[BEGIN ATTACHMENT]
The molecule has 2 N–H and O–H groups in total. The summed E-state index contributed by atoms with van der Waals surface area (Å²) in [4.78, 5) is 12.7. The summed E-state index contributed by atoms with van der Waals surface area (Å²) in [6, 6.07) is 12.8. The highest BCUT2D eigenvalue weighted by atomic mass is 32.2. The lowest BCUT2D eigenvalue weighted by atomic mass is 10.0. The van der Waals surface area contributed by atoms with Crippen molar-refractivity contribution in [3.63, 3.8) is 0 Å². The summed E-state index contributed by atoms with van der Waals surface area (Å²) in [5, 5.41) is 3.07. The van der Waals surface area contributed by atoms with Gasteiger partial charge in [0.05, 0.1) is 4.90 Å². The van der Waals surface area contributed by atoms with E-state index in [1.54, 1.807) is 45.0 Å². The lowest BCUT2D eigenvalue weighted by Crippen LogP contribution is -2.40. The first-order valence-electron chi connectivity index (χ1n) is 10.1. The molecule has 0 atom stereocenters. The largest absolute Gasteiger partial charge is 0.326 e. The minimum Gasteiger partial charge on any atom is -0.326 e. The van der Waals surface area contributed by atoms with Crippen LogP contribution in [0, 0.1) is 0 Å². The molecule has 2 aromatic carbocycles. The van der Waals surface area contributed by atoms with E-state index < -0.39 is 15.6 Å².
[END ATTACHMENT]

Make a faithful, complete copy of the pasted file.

The molecule has 2 N–H and O–H groups in total. The summed E-state index contributed by atoms with van der Waals surface area (Å²) in [4.78, 5) is 12.7. The summed E-state index contributed by atoms with van der Waals surface area (Å²) in [6, 6.07) is 12.8. The highest BCUT2D eigenvalue weighted by atomic mass is 32.2. The lowest BCUT2D eigenvalue weighted by atomic mass is 10.0. The van der Waals surface area contributed by atoms with Crippen molar-refractivity contribution in [3.63, 3.8) is 0 Å². The summed E-state index contributed by atoms with van der Waals surface area (Å²) in [5, 5.41) is 3.07. The van der Waals surface area contributed by atoms with Gasteiger partial charge in [0.05, 0.1) is 4.90 Å². The van der Waals surface area contributed by atoms with E-state index in [1.54, 1.807) is 45.0 Å². The lowest BCUT2D eigenvalue weighted by Crippen LogP contribution is -2.40. The first-order valence-electron chi connectivity index (χ1n) is 10.1. The molecule has 0 atom stereocenters. The largest absolute Gasteiger partial charge is 0.326 e. The minimum Gasteiger partial charge on any atom is -0.326 e. The van der Waals surface area contributed by atoms with Crippen LogP contribution in [0, 0.1) is 0 Å². The molecule has 2 aromatic carbocycles. The van der Waals surface area contributed by atoms with E-state index < -0.39 is 15.6 Å².